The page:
Always found this interesting: there’s no real connection between “how school is structured” and “how business is structured.”
Think about it:
1. Education / school teaches you that “learning and gaining knowledge is important.” How you get hired at a job has nothing to do with that — it has to do with the amount you already know.
What if we thought about work like this?
2. People in business often read articles from academics (that make sense) and say, “Well, he’s in an ivory tower.” Academics often look at business and say, “Well, that’s just people running around from meeting to meeting.” There seems to be a healthy share of questioning the other side.
Now, this all makes sense in one way — the goal of school is to make you smarter, love learning, pursue learning, and have access to basic facts and ways to solve problems.
The goal of most businesses is to make money.
So, there’s obviously a disconnect there.
But think about this for a second: in the era of “employee engagement” as a focus, what if we designed work around the idea of “majors” (your deliverables) and “minors” (your passions)?
You can work on your “minor” from time-to-time — just as you’d spend a percentage of time studying for those classes at school — while you put most of your time/effort into your “major.”
They do this at the ad agency Translation, where the CEO says:
Stoute stresses that he wants his team’s majors and minors to coexist in the workplace. If your mind wanders during the day and you start looking up videos or articles pertaining to your passion, Stoute says he embraces that. “I don’t want you to have to cover up your screen — I want you to work on that,” he says. “When you allow people to take and not hide what they do when they leave work and incorporate that in the workplace, you’ve got yourself something dynamic.”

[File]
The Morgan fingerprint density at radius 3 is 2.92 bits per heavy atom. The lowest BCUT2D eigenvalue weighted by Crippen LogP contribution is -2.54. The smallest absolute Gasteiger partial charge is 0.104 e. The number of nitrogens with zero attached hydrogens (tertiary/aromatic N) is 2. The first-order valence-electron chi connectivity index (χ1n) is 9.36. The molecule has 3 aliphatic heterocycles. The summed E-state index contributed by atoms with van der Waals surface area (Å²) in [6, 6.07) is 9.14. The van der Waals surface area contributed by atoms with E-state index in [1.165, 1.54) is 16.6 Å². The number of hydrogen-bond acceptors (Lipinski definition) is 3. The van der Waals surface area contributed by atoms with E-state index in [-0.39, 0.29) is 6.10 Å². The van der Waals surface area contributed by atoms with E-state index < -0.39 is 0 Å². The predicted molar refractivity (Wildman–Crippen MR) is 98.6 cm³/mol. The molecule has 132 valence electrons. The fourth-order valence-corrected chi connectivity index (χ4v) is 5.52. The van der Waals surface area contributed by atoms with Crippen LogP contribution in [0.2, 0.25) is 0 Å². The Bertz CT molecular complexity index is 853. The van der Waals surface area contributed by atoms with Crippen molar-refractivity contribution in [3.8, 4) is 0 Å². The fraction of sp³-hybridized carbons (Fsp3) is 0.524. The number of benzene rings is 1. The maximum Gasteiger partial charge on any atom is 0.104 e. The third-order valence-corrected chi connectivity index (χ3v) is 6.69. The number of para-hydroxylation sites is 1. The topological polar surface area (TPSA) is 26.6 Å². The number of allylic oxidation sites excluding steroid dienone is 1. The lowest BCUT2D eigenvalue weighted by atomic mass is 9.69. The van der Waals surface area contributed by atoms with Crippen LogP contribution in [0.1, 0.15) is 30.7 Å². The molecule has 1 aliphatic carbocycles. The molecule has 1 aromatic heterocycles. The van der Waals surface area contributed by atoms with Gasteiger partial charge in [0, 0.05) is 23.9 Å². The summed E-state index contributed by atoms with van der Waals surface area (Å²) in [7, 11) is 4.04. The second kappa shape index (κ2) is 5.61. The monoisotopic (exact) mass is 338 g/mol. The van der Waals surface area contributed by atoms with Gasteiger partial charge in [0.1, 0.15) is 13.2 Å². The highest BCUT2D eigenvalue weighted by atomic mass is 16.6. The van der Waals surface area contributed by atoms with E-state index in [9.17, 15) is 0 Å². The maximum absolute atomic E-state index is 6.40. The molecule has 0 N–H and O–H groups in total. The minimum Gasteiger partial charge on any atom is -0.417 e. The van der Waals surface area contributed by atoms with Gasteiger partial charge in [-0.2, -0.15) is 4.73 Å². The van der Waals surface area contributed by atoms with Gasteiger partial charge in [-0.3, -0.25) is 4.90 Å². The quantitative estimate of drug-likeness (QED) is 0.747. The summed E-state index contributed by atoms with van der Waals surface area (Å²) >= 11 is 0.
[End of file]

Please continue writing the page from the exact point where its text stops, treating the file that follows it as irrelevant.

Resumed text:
All well and good, you say … does it ever lead to actual business? Indeed:
Stoute explains that with his team’s minors, he’s able to tap into a skill set that could, in turn, be beneficial to the company. “If we have a client brief and there’s any peripheral dimension to the solution that touches your minor, then you should be involved in that client solution,” he says. Case in point: Joel Rodriguez, an account executive at Translation, is an MC in off hours. While working with client Sprite, Rodriguez’s minor came to light and Sprite’s representatives decided to use his rapping skills in a national campaign.
This is cool. It’s a little bit what happens with Google and other companies who use “20 percent time” — work on passions, let passions relate back to business intent, in an ideal world things like GMail and AdWords will emerge — but it speaks to the bigger issue that people want to work on things close to them (things with purpose) as opposed to mandated projects.
This is the goal: following your passion.
At a certain level, everyone will work on mandated projects to pay the bills — and because of the attitude of “Well, that’s how work is!” — but the goal, as a manager, should be to set up a world in which people can also chase their passions (within reason). If you do that, that creates a world where people chase Facebook less and less. That’s good, right?
The major/minor idea is just one good look at the problem.
My name’s Ted Bauer; I blog here regularly and I’m a member of the BlogPoets network. My deal: I try to think differently about work, the future of work, leadership, management, marketing, organizational development, customer experience, and more. I’m out here trying to chase real professional connection and collaboration, not just 200K page views. Anyone want to talk? (I also do freelance and ghostwriting work, if anyone’s into that.)